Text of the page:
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BUSINESS
January 17, 2010 | David Lazarus
Los Angeles resident Stacey Owens found out after a recent doctor's visit that her health insurer, Aetna, had canceled her coverage, ostensibly because she'd missed a monthly payment. Never mind the heartlessness of leaving people uninsured because of something as potentially trivial as a misplaced bill. No, the problem in this case is that Owens, 25, never missed a payment -- and she has the bank records to prove it. Yet when she confronted Aetna with what clearly appeared to be a clerical error on the company's part, Owens said, the insurer dug in its heels and refused to reinstate her coverage.
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OPINION
October 27, 2013
Re "Getting a clue about flu shots," Column, Oct. 25 Similar to David Lazarus, I went to my local CVS last week for a flu shot and was told that it was not covered by my insurance. Because my insurance policy is a new one, I agreed and paid $31.99 for my shot (my husband, on Medicare, got his for free). After reading Lazarus' column, I called my insurance company, Aetna, and was told that flu shots were absolutely covered at CVS and most other pharmacies under my plan, and that I shouldn't have been charged anything.
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BUSINESS
August 20, 2012 | By Chad Terhune, Los Angeles Times
Health insurance giant Aetna Inc., trying to capitalize on growing enrollment in Medicare and Medicaid, has agreed to acquire Coventry Health Care Inc. for about $5.7 billion in cash and stock. The nation's third-largest health insurer, based in Hartford, Conn., said the Coventry deal will enable it to add more than 5 million new members, many of them in faster-growing Medicare Advantage and Medicaid managed-care plans. Federal and state officials are increasingly turning to private insurers to run government-financed health programs in hopes they can better control rising medical costs.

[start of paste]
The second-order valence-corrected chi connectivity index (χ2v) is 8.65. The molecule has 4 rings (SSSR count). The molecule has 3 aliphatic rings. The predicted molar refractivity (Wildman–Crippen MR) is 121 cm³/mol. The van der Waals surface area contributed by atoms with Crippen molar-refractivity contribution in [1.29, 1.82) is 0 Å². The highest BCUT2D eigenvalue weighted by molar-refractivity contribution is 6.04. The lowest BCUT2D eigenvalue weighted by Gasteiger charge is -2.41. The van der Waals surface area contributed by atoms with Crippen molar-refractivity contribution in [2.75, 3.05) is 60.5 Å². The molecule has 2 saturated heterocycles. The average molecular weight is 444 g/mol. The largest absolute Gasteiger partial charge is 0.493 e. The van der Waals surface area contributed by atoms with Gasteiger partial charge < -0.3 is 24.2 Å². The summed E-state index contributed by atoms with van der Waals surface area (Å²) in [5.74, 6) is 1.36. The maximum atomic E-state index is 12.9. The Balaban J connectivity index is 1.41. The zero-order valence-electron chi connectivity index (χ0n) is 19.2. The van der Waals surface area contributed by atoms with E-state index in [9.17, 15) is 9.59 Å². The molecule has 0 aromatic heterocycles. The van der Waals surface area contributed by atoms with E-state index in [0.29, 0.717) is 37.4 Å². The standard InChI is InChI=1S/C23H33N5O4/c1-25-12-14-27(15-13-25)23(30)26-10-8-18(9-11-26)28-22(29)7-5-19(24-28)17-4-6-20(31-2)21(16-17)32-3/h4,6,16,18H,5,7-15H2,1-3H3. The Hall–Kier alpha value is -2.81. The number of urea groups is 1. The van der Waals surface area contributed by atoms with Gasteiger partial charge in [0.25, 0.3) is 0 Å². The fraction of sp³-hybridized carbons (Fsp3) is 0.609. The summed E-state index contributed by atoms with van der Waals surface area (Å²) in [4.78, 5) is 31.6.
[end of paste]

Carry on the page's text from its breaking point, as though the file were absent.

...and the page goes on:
BUSINESS
October 17, 2013 | David Lazarus
There is perhaps no better metaphor for the painful relationship between patients and our for-profit healthcare system than the fact that Anthem Blue Cross thinks you don't need anesthesia for a colonoscopy. It's not "medically necessary," the insurer says. Anyone who has experienced this most invasive of medical procedures might think otherwise. I spoke the other day with a fellow named Michael, who works locally in the TV industry but didn't want me using his full name because he's terrified that Anthem will retaliate by messing with his coverage (and it says a lot about our system that this is even a consideration)
NEWS
June 18, 2013 | By Jon Healey
The closer we get to full implementation of the 2010 healthcare law, the more visible its effects become. The latest example is Aetna's decision to drop out of the market for individual health insurance policies in California, which will force almost 70,000 people in the state to find a new insurer. Critics of the law will probably characterize this development as yet more proof of the hollowness of President Obama's promise that "if you like your healthcare plan, you can keep your healthcare plan.
BUSINESS
February 29, 2008 | From Times Wire Services
Aetna Inc., the third largest U.S. health insurer, will delay plans to end payments to anesthesiologists for some colonoscopies after doctors said the move could hurt patients and discourage cancer testing. The policy was to take effect April 1, the Hartford, Conn., company said. It will be held off until "patient-friendly alternatives" are approved by U.S. drug regulators, Aetna said.
BUSINESS
May 31, 2013 | David Lazarus